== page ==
Sweden’s Goatess released their debut LP in 2013 and came to my attention mainly via their singer (Lord Vicar and ex-Count Raven and Terra Firma frontman Chritus Linderson). Their music is a cross between stoner rock and doom with plenty of psychedelia thrown in for good measure.
The drop-tuned riffs and extended, mid-pace jams that characterised the first album are still present here, I’m pleased to say. The opening track ‘Moth To Flame,’ begins with guitarist Nicklas’ now trademark delay-soaked clean guitar and sparse drums, which gradually build as Chritus’ vocals come in. Far from being boring, this layered approach makes the record sound like an extended jam session that just happens to be crushingly heavy and tighter than a Yorkshireman’s purse strings!
Chritus’ vocal performance sounds more confident this time round, and his nihilistic, philosophical lyrics about “living on borrowed time” and the hypocrisy of the world suit the riffs perfectly. I have to give special mention to the lyrics, as they held my attention much more than the first record. Despite the dark, honest and depressing subjects they cover, there is room for word play and humour, especially on the closing track ‘Good Moaning.’ I didn’t expect to see a reference to ‘Allo ‘Allo on a doom record! It’s second only to ‘Four Candles’ on the new Witchsorrow album!
I felt my attention drifting off a little towards the end of their self-titled debut, but Goatess II doesn’t inspire that sluggish feeling. The rhythm section compliments the riffs and vocals perfectly and drummer Kenta makes playing slowly sound effortless, and never laboured. Even the most slothful of riffs have a swinging groove that keeps the listener nodding their head.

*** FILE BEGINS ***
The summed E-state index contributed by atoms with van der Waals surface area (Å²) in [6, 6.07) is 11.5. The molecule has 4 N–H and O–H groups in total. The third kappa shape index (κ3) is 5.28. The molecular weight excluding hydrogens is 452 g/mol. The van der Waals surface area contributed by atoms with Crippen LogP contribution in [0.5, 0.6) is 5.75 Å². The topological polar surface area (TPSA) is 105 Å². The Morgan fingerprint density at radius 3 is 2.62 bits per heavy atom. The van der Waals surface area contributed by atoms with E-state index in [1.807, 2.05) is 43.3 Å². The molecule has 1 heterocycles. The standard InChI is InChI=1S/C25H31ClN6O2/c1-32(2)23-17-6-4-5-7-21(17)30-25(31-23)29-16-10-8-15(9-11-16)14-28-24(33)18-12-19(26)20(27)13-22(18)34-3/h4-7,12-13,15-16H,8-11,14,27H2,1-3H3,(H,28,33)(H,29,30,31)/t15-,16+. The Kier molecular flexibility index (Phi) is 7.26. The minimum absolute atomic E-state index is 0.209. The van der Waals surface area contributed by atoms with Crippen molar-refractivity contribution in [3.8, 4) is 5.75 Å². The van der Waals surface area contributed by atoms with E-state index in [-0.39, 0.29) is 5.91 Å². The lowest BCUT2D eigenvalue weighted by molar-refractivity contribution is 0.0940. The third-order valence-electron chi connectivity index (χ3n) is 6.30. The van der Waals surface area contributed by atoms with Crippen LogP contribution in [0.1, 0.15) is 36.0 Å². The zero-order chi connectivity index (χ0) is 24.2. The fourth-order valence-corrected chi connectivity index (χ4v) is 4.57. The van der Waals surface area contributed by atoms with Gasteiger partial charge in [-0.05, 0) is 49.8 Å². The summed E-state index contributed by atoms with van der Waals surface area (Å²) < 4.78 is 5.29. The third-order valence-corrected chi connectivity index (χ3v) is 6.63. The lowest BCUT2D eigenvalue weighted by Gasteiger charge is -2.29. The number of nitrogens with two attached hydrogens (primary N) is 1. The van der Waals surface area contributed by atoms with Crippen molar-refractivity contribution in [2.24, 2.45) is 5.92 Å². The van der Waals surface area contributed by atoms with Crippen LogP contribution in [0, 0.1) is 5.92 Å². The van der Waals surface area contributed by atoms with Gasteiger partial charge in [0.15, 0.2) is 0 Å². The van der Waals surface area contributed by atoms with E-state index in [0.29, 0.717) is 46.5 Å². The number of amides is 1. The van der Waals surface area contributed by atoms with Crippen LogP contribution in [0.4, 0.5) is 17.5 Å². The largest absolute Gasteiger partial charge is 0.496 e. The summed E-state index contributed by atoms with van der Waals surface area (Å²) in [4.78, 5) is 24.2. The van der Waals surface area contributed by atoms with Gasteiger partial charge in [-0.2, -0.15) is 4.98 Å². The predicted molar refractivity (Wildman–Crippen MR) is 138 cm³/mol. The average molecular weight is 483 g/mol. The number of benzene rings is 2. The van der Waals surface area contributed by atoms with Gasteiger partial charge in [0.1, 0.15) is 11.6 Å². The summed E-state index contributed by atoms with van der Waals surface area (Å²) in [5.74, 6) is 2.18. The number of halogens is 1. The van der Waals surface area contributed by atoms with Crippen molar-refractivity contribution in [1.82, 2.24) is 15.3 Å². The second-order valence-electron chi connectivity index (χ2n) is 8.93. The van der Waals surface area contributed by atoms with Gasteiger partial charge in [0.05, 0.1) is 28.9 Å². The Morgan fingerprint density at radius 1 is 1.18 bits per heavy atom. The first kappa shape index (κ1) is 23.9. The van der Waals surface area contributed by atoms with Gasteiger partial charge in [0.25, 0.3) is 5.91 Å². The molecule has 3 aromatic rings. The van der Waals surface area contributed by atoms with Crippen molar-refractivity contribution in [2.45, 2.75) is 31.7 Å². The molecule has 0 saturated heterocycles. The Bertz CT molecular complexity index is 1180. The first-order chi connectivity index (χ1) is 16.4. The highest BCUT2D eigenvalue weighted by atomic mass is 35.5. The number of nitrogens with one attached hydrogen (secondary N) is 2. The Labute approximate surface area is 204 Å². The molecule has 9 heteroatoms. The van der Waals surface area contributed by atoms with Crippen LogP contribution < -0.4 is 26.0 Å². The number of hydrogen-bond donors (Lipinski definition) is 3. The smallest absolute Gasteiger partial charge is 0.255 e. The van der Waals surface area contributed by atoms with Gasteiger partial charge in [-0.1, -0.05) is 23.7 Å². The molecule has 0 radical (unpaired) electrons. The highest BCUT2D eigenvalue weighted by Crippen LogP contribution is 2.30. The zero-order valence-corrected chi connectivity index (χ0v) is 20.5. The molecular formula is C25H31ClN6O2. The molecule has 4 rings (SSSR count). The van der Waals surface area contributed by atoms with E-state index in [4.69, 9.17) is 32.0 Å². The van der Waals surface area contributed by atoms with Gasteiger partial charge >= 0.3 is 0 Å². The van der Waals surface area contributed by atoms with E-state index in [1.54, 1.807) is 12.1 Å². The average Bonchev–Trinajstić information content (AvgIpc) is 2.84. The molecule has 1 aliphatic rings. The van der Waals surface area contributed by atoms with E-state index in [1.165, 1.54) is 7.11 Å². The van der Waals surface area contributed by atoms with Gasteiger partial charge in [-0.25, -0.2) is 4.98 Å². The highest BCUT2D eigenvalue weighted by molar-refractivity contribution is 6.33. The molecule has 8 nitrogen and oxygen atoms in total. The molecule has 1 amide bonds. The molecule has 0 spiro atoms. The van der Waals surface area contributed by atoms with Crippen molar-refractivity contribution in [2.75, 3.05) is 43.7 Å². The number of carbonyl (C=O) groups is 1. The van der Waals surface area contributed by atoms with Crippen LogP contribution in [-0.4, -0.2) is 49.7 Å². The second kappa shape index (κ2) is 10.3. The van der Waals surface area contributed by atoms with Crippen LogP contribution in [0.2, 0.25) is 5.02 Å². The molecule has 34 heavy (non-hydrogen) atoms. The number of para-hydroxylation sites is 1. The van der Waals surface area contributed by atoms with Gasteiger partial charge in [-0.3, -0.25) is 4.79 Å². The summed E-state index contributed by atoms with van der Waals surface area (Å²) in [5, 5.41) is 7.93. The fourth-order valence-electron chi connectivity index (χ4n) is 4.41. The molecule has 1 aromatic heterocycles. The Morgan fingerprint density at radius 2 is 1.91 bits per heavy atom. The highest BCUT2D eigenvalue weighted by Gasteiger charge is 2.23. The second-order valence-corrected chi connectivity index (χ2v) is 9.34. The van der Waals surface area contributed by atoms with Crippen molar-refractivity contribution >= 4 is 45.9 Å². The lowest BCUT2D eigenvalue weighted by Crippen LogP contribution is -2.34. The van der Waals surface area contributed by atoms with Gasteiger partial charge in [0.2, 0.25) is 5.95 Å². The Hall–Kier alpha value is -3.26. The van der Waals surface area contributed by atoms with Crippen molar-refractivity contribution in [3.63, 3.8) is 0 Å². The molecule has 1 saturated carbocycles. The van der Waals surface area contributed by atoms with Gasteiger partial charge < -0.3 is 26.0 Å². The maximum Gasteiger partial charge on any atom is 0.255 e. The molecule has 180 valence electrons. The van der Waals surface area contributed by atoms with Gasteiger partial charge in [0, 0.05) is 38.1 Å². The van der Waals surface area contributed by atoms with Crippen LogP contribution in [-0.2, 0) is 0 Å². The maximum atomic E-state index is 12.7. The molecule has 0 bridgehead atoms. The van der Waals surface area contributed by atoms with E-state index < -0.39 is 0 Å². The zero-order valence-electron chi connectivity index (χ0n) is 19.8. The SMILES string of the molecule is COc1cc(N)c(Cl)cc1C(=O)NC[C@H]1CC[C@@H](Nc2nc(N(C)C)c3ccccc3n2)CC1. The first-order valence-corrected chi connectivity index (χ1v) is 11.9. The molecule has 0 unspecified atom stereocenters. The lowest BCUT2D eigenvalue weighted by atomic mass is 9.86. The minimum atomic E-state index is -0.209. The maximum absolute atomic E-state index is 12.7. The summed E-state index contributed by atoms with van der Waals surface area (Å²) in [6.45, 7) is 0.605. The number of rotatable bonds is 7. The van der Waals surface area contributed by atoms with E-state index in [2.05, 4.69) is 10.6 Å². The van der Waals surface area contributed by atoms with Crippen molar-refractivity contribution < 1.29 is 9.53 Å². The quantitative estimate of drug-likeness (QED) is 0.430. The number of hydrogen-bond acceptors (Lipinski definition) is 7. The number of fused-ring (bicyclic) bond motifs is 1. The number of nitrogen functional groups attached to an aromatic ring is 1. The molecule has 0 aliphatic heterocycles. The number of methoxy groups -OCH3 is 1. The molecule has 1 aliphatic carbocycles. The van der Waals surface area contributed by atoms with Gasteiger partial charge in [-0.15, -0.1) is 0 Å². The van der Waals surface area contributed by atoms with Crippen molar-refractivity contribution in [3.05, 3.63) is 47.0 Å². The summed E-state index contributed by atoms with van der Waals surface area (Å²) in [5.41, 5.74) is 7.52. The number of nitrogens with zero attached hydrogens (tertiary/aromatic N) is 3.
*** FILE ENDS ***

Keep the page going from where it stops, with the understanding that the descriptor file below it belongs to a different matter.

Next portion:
The cover artwork depicts the band as Christian saints complete with halos. This relates to the title track, which opens with a sampled spoken word intro explaining how the early Christian saints were appropriated from earlier sun-worshipping traditions. I don’t know if it’s from I, Claudius as it was on the previous record, but it’s very effective and sounds like it’s from a similar era.
Goatess II – Purgatory Under New Management sees the band carry on in much same vein as their debut, except the production is a little clearer, the playing is tighter and (to my ears at least), the song writing has improved. Like many of my favourite bands, they do the AC/DC and Motorhead thing – they find a sound they are good at and stick to it. Goatess haven’t taken any massive risks with this new record, but that said, they haven’t turned out a pile of experimental drivel, either!
Goatess II – Purgatory Under New Management is out on 15th April via Svart Records.